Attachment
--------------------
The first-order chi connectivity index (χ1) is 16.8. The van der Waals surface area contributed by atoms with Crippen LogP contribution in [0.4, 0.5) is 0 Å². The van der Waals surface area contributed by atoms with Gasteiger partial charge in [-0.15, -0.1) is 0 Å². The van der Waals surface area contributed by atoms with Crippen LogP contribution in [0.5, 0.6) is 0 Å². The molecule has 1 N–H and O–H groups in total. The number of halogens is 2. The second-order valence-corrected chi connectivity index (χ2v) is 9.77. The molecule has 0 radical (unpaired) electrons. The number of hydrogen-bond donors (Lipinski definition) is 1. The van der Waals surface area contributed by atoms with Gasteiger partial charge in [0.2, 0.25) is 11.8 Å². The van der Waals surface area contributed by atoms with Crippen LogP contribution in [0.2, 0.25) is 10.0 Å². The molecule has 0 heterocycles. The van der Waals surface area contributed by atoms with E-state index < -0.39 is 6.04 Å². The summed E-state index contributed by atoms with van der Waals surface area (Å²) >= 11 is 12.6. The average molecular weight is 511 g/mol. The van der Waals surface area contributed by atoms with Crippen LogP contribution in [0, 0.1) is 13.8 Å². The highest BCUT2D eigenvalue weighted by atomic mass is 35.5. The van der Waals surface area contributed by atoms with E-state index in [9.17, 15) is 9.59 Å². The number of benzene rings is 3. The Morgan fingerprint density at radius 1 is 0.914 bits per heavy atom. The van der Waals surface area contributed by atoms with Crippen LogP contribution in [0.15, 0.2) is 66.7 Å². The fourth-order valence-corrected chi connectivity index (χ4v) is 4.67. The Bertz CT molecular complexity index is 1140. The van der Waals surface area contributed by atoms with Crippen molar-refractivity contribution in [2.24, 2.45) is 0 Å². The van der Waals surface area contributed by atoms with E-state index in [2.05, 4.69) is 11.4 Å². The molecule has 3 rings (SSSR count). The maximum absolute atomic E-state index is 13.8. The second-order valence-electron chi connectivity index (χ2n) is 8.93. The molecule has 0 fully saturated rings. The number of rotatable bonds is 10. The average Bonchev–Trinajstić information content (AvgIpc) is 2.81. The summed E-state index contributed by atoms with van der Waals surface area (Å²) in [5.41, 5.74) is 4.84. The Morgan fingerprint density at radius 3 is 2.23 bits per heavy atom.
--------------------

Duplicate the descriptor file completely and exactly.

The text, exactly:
The first-order chi connectivity index (χ1) is 16.8. The van der Waals surface area contributed by atoms with Crippen LogP contribution in [0.4, 0.5) is 0 Å². The van der Waals surface area contributed by atoms with Gasteiger partial charge in [-0.15, -0.1) is 0 Å². The van der Waals surface area contributed by atoms with Crippen LogP contribution in [0.5, 0.6) is 0 Å². The molecule has 1 N–H and O–H groups in total. The number of halogens is 2. The second-order valence-corrected chi connectivity index (χ2v) is 9.77. The molecule has 0 radical (unpaired) electrons. The number of hydrogen-bond donors (Lipinski definition) is 1. The van der Waals surface area contributed by atoms with Gasteiger partial charge in [0.2, 0.25) is 11.8 Å². The van der Waals surface area contributed by atoms with Crippen LogP contribution in [0.2, 0.25) is 10.0 Å². The molecule has 0 heterocycles. The van der Waals surface area contributed by atoms with E-state index < -0.39 is 6.04 Å². The summed E-state index contributed by atoms with van der Waals surface area (Å²) >= 11 is 12.6. The average molecular weight is 511 g/mol. The van der Waals surface area contributed by atoms with Crippen LogP contribution in [0, 0.1) is 13.8 Å². The highest BCUT2D eigenvalue weighted by atomic mass is 35.5. The van der Waals surface area contributed by atoms with E-state index in [9.17, 15) is 9.59 Å². The number of benzene rings is 3. The Morgan fingerprint density at radius 1 is 0.914 bits per heavy atom. The van der Waals surface area contributed by atoms with Crippen LogP contribution in [0.15, 0.2) is 66.7 Å². The fourth-order valence-corrected chi connectivity index (χ4v) is 4.67. The Bertz CT molecular complexity index is 1140. The van der Waals surface area contributed by atoms with Crippen molar-refractivity contribution in [2.24, 2.45) is 0 Å². The van der Waals surface area contributed by atoms with E-state index in [2.05, 4.69) is 11.4 Å². The molecule has 3 rings (SSSR count). The maximum absolute atomic E-state index is 13.8. The second-order valence-electron chi connectivity index (χ2n) is 8.93. The molecule has 0 fully saturated rings. The number of rotatable bonds is 10. The average Bonchev–Trinajstić information content (AvgIpc) is 2.81. The summed E-state index contributed by atoms with van der Waals surface area (Å²) in [5.41, 5.74) is 4.84. The Morgan fingerprint density at radius 3 is 2.23 bits per heavy atom.